Now here is a clip of the final moments of the Arlington Park 4th of July fireworks display from 2013 as shot on a cell phone by an enthusiastic member of the audience. This is a show that I have been choreographing for ACE Pyro for several years. Once again, pay particular attention to the audience reaction at the end (CAUTION: Explicit Language at 1:40)

The reaction of the crowd to the fireworks display is a bit more dramatic. While the blinding visual of so many fireworks filling the night sky is impressive, it is only one element of the show. There is also the sound of the 1812 Overture being blasted at full volume over the Arlington Park sound system. So far, this matches the visual and acoustic elements of the drone display.

The fireworks show is enhanced further by an additional acoustic layer composed of the deafening noise of thousands of salutes exploding in the air. In addition, although it can’t be heard or seen in the video, the pressure waves created by so many explosions are pummeling the audience causing an intense physical reaction similar to that of cresting a very large roller-coaster. All of these effects are amplified by the length of time that such a sustained attack on the senses is occurring.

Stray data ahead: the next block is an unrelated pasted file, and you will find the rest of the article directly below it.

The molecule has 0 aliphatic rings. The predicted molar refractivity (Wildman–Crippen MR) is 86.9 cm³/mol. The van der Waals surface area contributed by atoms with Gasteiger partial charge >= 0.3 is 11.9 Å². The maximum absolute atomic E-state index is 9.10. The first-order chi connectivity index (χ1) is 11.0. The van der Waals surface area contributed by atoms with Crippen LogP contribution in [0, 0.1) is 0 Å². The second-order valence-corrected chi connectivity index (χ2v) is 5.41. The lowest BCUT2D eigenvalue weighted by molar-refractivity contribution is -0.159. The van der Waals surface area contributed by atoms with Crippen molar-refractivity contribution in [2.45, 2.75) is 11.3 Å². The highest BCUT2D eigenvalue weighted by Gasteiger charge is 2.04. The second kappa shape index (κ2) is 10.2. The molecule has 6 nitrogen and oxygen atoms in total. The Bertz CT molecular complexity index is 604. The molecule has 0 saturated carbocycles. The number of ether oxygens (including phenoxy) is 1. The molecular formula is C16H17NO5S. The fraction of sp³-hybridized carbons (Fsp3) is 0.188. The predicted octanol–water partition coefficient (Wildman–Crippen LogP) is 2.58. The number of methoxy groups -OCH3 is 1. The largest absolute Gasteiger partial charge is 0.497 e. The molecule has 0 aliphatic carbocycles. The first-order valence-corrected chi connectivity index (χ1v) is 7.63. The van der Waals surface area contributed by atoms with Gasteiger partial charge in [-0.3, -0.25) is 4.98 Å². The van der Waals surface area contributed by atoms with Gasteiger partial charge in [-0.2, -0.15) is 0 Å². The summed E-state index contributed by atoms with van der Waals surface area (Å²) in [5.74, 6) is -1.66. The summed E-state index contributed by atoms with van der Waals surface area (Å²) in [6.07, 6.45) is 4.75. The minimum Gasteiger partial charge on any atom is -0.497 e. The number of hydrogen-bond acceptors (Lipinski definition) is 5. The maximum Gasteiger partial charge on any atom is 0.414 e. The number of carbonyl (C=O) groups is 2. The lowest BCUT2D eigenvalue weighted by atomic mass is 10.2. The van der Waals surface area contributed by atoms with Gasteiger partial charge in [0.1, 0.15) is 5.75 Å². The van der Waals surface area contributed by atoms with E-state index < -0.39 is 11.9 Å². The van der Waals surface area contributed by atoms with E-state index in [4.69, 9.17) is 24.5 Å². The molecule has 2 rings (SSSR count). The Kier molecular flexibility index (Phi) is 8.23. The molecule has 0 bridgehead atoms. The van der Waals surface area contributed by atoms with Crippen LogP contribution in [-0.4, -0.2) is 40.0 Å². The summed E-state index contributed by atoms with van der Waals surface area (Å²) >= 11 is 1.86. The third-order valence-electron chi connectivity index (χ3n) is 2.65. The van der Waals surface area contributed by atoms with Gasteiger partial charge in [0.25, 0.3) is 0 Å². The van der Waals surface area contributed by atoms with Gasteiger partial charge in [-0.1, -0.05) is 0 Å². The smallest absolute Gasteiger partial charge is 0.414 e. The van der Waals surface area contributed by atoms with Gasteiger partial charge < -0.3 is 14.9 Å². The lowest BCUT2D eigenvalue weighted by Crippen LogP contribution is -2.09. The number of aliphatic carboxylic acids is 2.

Although the audience at the fireworks show is not in danger, the sheer amount of sensory overload taking place over such an extended period of time is causing their brain to react as if it is in danger. Adrenaline rises, fight or flight sets in, and the experience goes beyond any rational understanding or appreciation. The fireworks have literally overwhelmed their senses and caused an override in their brains. They are wholly consumed by the experience. Hence the completely uninhibited reaction at the end of the display.

I don’t know how many drones it would take to create that reaction, but it is certainly more than 100.

Simply put, although this technology is awesome, much like lasers, it is not going to replace fireworks anytime soon.

That said, drones will do a lot to enhance live entertainment in the near future. What Intel has done is extremely impressive and I truly cannot wait to get my hands on these things. Any time a new visual medium is introduced, it always serves to enhance the artistic abilities and impact of future designers, choreographers, and entertainers of all types. All of us in the fireworks industry should embrace it and look for ways to include it in our presentations. I know I most certainly will.

4 thoughts on “Droning On

  1. Another piece of great writing. So far I have found that lights, lasers and now drones can add to fireworks show but can also be an unwanted distraction. As pyros try to combine these other elements in to a show they should not lose sight of what makes fireworks so magical to people.

    People are spooked by the unpredictable gap between the flash and the bang. The suspense created in the gap between expectation and event frightens us, which is fun, but only when we’re in control.

    That “unpredictable gap” is something lights can never accomplish.